At my writer’s retreat in Folly Beach, South Carolina, I work with writers of all genres. Yesterday, a writer who is close to finishing her memoir, called to tell me that her dying sister wants to read it. “Let her,” I encouraged. “Or, why not read it to her?” There was a strained silence on the phone and then the sound of sobs. “I once read a chapter to my mother,” she said. “And she was so critical that I couldn’t write for an entire year.” Ah, right.


In my latest draft, I tried to let go completely by pretending that no one but I will ever read it. So, I stripped naked and did the wild dance of truth. I have to admit that it was fun and freeing, but when I think about publishing, my familiar enemy—fear—crept back.


            Once, I stood on a rocky coast in New England looking out to sea with my two friends Alan and Peggi. We had just returned from a week-long adventure on an Irish tall ship and were toasting our return. As a low-flying plane came roaring above us, without a word, Peggi and I both put our drinks down, leaned over, and as they say, shot the moon. Alan, standing in the middle and thankfully too much the gentleman to look, threw his head back and roared with laughter. I had never done such a thing before, and I don’t know where it came from. But I’m trying to summon that bravado as I face sending the book out. There will come a moment when I’ll try to think of my reading public as that low-flying plane. I just hope I have the courage to drop ’em.


Mary Ann Henry can be reached by e-mail at or by telephone at 843 437-1934. Visit her website at The Writers’ Retreat in Folly Beach, South Carolina for more information.




By Alexandra Edwards


Ever since I read a deliciously evocative article in British Vogue magazine about writer Zadie Smith’s month-long sojourn at a writing salon in a Tuscan farmhouse, I had dreamed about turning our seventeenth century family home in the hills of the North Coast of Jamaica, into a writing retreat. Seduced by descriptions of long lazy days in the sun imbibing inspiration along with Pinot Grigio—long, lingering alfresco dinners of farm fresh Italian food enlivened by intellectual literary discussions—I was hooked. Why not recreate this Jamaican-style with me as the host. For generations, the big old house had been a mecca for all sorts of people, and it positively thrives when it is full of people.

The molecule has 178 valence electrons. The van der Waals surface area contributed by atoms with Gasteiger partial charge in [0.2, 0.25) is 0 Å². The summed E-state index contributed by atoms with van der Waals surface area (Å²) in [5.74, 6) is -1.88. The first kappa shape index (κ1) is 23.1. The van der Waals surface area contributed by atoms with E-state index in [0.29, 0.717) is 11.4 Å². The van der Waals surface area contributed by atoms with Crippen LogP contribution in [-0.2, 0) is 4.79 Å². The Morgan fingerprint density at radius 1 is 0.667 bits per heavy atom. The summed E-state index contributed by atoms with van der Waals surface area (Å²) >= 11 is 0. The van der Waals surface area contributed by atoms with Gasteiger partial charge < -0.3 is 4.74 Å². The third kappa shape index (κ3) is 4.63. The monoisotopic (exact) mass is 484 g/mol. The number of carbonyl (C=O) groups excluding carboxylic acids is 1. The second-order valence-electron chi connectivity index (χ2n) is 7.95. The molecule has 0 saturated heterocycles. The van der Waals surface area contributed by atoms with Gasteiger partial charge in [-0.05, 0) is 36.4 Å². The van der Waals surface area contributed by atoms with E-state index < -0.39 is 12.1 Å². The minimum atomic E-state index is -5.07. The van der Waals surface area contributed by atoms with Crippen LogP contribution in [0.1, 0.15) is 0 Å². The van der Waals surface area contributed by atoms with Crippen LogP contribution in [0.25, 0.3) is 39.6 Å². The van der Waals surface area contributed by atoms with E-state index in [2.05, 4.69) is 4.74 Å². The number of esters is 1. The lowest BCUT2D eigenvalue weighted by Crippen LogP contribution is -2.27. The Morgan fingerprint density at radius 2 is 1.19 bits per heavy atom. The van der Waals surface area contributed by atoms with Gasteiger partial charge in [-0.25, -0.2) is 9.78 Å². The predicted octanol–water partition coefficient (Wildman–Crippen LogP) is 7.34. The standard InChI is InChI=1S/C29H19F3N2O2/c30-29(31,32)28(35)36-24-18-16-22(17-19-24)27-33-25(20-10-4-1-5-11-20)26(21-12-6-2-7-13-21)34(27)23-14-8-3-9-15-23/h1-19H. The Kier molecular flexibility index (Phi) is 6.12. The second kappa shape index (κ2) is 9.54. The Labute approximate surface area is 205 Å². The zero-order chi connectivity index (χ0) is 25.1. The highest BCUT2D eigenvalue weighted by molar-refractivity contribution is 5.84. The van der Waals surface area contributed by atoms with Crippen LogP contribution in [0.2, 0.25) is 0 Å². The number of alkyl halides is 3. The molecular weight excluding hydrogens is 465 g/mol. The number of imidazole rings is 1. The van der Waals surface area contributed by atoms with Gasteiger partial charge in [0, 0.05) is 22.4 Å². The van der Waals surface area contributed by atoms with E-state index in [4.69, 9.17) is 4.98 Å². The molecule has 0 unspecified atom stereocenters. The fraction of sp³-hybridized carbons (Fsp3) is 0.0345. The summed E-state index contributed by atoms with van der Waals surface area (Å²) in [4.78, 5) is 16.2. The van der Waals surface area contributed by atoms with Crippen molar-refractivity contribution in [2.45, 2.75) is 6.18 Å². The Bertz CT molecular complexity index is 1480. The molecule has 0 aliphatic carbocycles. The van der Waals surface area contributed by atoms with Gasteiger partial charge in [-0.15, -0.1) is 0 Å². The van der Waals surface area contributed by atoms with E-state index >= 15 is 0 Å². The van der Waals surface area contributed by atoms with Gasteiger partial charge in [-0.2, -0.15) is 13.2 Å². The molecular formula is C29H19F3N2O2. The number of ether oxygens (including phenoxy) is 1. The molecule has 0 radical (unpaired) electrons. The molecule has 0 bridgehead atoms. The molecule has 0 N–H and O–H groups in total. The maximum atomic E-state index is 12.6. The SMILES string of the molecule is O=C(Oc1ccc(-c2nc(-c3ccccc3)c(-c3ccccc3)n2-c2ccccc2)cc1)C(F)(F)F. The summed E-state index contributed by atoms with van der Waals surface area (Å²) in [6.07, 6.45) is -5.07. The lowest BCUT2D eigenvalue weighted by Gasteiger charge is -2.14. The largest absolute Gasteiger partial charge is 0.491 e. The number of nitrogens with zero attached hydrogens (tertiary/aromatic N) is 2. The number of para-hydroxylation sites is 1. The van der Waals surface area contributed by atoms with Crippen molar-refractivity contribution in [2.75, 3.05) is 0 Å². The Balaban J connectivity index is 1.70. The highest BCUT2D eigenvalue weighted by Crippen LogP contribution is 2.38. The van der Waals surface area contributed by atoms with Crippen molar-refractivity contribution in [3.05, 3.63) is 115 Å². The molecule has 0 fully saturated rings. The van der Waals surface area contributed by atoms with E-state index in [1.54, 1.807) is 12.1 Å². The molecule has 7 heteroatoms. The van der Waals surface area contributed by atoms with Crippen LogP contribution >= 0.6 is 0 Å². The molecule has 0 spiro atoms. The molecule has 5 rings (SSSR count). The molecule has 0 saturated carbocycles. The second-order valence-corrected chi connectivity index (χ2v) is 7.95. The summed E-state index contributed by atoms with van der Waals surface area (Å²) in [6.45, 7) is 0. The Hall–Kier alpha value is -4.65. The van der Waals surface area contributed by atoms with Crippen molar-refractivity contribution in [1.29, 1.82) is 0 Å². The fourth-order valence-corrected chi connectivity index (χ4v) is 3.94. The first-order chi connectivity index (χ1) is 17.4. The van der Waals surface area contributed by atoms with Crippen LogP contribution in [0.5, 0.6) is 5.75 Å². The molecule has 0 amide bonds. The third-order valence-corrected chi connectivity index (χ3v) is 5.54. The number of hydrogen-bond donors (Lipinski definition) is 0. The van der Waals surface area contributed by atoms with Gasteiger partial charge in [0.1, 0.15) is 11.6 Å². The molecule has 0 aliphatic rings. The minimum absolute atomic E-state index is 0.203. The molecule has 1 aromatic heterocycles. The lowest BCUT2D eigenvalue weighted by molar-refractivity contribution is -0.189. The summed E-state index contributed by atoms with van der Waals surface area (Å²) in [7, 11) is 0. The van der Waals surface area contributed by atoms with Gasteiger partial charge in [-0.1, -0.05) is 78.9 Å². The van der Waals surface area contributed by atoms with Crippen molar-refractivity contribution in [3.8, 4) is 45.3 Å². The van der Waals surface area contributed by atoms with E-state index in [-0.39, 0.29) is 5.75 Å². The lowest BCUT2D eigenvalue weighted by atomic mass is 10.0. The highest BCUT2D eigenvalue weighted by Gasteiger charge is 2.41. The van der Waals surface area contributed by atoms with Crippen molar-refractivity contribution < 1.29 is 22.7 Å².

By good fortune, my daughter attended a small, private high school in Northern California with writer Joyce Maynard’s two talented and artistic sons. After meeting Joyce at a party, I brought up the idea of a writers’ retreat in Jamaica. To my delight, she jumped at the suggestion and a few months later, we were flying together from San Francisco to Montego Bay. After the drive along the curving shoreline of the island from the airport, we turned inland and eventually rattled across the cattle grid through Bromley’s stone pillar gates and pulled up in front of the house. Joyce unfolded her lanky legs from the back of the car, kicked off her shoes, twirled around to look at everything, and turned to me. “Oh, Alex. This is magnificent,” she exclaimed with a broad smile.


Joyce’s retreat was a huge success and in between cooking and planning excursions, I sat in on her workshop marveling at the careful attention she gave each writer in the group. Hard to believe this all took place six years ago. Along with my marvelous team at Bromley, I have hosted many retreats—painting, writing, yoga—and I continue to dream up new recipes and find new beaches to explore. New York Times bestselling author, Jacqueline Sheehan, has hosted retreats at Bromley with fellow writer Celia Jeffries. Jacqueline said the most wonderful thing after one of her visits, likening the house to “the chambers of the heart.” The beauty of Bromley is not only in its lush, tropical surroundings and in its mountain views, but also apparently in its welcoming soul.   


My husband Johnathan relishes his role as “butler and chauffeur” driving us all to a secluded private cove in his four-wheel drive. He appears in the evening to pour delicious rum cocktails or talks about some of the rich history of the house and his forbears, including his grandmother who was introduced to Walt Whitman and Rabindranath Tagore under this very roof. Gathering for dinner in the formal dining room by candlelight after a long and fulfilling day and listening to the happy chatter of our guests,  I think that yes, quite possibly, I have realized my dream.